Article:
- Rotation of medical residents, who may be sent results after they have left.
- Lack of ownership of secondary findings.
- Providers ignoring or not seeing EHR alerts with no standardized follow-up defined.
- Lack of current contact information on file for the patient.
- Communications breakdown caused by referrals to another facility.
- Providers covering for each other.
- Uncertain responsibility for reviewing results that were pending on discharge.
A new, small study finds that COVID-19 vaccines manufactured by Pfizer and Moderna are 94% effective in reducing COVID-associated hospitalization of those who are over age 64.
California’s COVID-19 case rate is now the lowest in the country.
Some experts say that President Biden missed a chance to reduce vaccine hesitancy in his Wednesday address to a joint session of Congress, where audience members were spaced, masked, and asked not to make physical contact. A better approach, some say, would have been to allow only vaccinated attendees and then permit them to behave in a 2019-like manner to send the message that vaccination can end the pandemic and return life to normal.
Pfizer expects to release a protease inhibitor for experimental use in treating early-stage COVID-19 by the end of the year, potentially keeping people with early symptoms out of the hospital.
The Public Health Company — which will advise businesses, providers, and public health organizations on public health issues using data, containment best practices, and genomic epidemiology – launches with an $8 million seed funding round. Its scope includes, beyond COVID-19, healthcare-acquired infections, antimicrobial-resistant infections, and foodborne infections. The co-founders are a California public health physician executive and a former Goldman Sachs partner. The business case involves the cost of avoidable business interruption, including supply chain and labor issues.
A University of Missouri study finds that nurse workload is doubled when patients are seen in virtual visits rather than in-office appointments, as nurses have to review, document, and act on blood glucose and blood pressure readings multiple times each week instead of the average in-person visit frequency of every three months.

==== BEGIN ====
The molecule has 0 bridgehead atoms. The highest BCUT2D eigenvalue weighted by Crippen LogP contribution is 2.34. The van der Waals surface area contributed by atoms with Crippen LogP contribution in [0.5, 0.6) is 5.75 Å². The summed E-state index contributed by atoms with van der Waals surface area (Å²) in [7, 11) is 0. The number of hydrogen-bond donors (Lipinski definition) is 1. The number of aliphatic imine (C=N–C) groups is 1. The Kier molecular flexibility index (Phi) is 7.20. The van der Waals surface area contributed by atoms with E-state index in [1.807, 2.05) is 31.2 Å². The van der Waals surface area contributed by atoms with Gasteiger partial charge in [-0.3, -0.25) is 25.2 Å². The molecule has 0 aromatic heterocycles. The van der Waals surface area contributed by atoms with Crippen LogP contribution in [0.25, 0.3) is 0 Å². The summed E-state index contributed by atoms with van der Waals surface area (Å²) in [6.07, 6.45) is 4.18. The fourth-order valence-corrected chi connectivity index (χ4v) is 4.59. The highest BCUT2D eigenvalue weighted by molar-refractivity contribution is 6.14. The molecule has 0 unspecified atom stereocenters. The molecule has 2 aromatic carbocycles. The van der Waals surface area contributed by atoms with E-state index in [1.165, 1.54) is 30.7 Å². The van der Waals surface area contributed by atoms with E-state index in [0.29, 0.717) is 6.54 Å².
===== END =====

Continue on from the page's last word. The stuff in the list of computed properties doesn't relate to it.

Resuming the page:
China’s government is considering allowing prescription drugs to be sold online, which a state-controlled magazine says is a warning shot to public hospitals that profitably overprescribe drugs, including IV drips and antibiotics. The article notes that the government tried to fix the problem in 2017 by mandating that doctors and hospitals sell drugs to patients at their cost, but the providers wormed around that requirement by manipulating cost data and retaining rebates. The country does not have a system to make prescriptions universally accessible and Internet-based sales raises issues of prescription authenticity and supply chain safety.
- Medicomp Systems releases a new “Tell Me Where It Hurts” podcast, “Reimaging Healthcare Through NLP.”
- Meditech offers a new case study, “How Meditech and Interlace Health support integrated electronic patient consent.”
- KLAS recognizes GetWellNetwork as a top-performing vendor for COVID-19 response.
- Is Electronic Protected Health Information (ePHI) Getting Outside Your Healthcare Organization? (Fortified Health Security)
- What is Digital Health – Healthcare Industry Transformations of 2021 (Gyant)
- The Impact of COVID-19 on Clinical Communication and Collaboration (Halo Health)
- Developing the Next Generation of Healthcare IT Professionals (Optimum Healthcare IT)
- EHRs in Urgent Care Clinics (HCTec)
- Charge Capture Optimization: Target Five Hotspots to Boost the Bottom Line (Health Catalyst)
- 2021 Infor User Group Conference is a Wrap! (Infor)
- Proof-of-Concept Study Shows CGM Benefit in Patients with COVID-19 (Glytec)
- Five Ways Independent Physicians Can Capture and Keep More Revenue (Ingenious Med)
- Data complexity and its impact across the health IT sphere (Intelligent Medical Objects)
- How Top Health Systems are Scaling COVID-19 Vaccine Scheduling with Kyruus (Kyruus)
- Looking Back and Leaping Forward: How Unprecedented Times Shaped the Way of the Future for Health Seekers’ Online Experience (Loyal)
- What payers and providers need to know about the ONC and CMS information blocking rules (Lyniate)
- Time is Almost Up! Are You ADT Notification Compliant? (Medhost)
- EHRs as healthcare, not software: Highlights from Meditech at the CHIME21 Spring Forum (Meditech)
- 7 Signs It’s Time to Update Your PT Billing System (MWTherapy)